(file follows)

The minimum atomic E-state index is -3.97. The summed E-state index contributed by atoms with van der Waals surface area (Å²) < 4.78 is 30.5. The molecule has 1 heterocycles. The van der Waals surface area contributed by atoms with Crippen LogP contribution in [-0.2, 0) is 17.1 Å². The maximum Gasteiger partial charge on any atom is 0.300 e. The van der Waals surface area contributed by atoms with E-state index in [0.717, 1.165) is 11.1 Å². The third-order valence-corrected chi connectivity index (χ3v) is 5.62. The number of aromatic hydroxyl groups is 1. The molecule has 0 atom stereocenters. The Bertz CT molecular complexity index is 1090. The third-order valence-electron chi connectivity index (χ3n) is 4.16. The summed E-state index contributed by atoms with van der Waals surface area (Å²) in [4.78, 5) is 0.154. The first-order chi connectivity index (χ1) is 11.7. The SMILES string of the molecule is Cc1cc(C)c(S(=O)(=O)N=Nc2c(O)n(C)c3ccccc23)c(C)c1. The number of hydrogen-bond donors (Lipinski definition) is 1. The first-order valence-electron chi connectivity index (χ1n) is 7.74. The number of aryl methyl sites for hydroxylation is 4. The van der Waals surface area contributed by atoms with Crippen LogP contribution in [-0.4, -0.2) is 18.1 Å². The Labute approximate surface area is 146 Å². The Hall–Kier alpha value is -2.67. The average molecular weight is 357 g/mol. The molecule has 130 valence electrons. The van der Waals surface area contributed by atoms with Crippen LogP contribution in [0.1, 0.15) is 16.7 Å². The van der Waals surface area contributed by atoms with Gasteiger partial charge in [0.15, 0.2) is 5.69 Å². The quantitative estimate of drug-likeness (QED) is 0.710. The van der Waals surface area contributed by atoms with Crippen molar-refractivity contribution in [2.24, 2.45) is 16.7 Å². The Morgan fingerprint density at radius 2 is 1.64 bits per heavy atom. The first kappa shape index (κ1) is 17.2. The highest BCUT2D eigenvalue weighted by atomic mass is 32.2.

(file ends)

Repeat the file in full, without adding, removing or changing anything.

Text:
The minimum atomic E-state index is -3.97. The summed E-state index contributed by atoms with van der Waals surface area (Å²) < 4.78 is 30.5. The molecule has 1 heterocycles. The van der Waals surface area contributed by atoms with Crippen LogP contribution in [-0.2, 0) is 17.1 Å². The maximum Gasteiger partial charge on any atom is 0.300 e. The van der Waals surface area contributed by atoms with E-state index in [0.717, 1.165) is 11.1 Å². The third-order valence-corrected chi connectivity index (χ3v) is 5.62. The number of aromatic hydroxyl groups is 1. The molecule has 0 atom stereocenters. The Bertz CT molecular complexity index is 1090. The third-order valence-electron chi connectivity index (χ3n) is 4.16. The summed E-state index contributed by atoms with van der Waals surface area (Å²) in [4.78, 5) is 0.154. The first-order chi connectivity index (χ1) is 11.7. The SMILES string of the molecule is Cc1cc(C)c(S(=O)(=O)N=Nc2c(O)n(C)c3ccccc23)c(C)c1. The number of hydrogen-bond donors (Lipinski definition) is 1. The first-order valence-electron chi connectivity index (χ1n) is 7.74. The number of aryl methyl sites for hydroxylation is 4. The van der Waals surface area contributed by atoms with Crippen LogP contribution in [-0.4, -0.2) is 18.1 Å². The Labute approximate surface area is 146 Å². The Hall–Kier alpha value is -2.67. The average molecular weight is 357 g/mol. The molecule has 130 valence electrons. The van der Waals surface area contributed by atoms with Crippen LogP contribution in [0.1, 0.15) is 16.7 Å². The van der Waals surface area contributed by atoms with Gasteiger partial charge in [0.15, 0.2) is 5.69 Å². The quantitative estimate of drug-likeness (QED) is 0.710. The van der Waals surface area contributed by atoms with Crippen molar-refractivity contribution in [2.24, 2.45) is 16.7 Å². The Morgan fingerprint density at radius 2 is 1.64 bits per heavy atom. The first kappa shape index (κ1) is 17.2. The highest BCUT2D eigenvalue weighted by atomic mass is 32.2.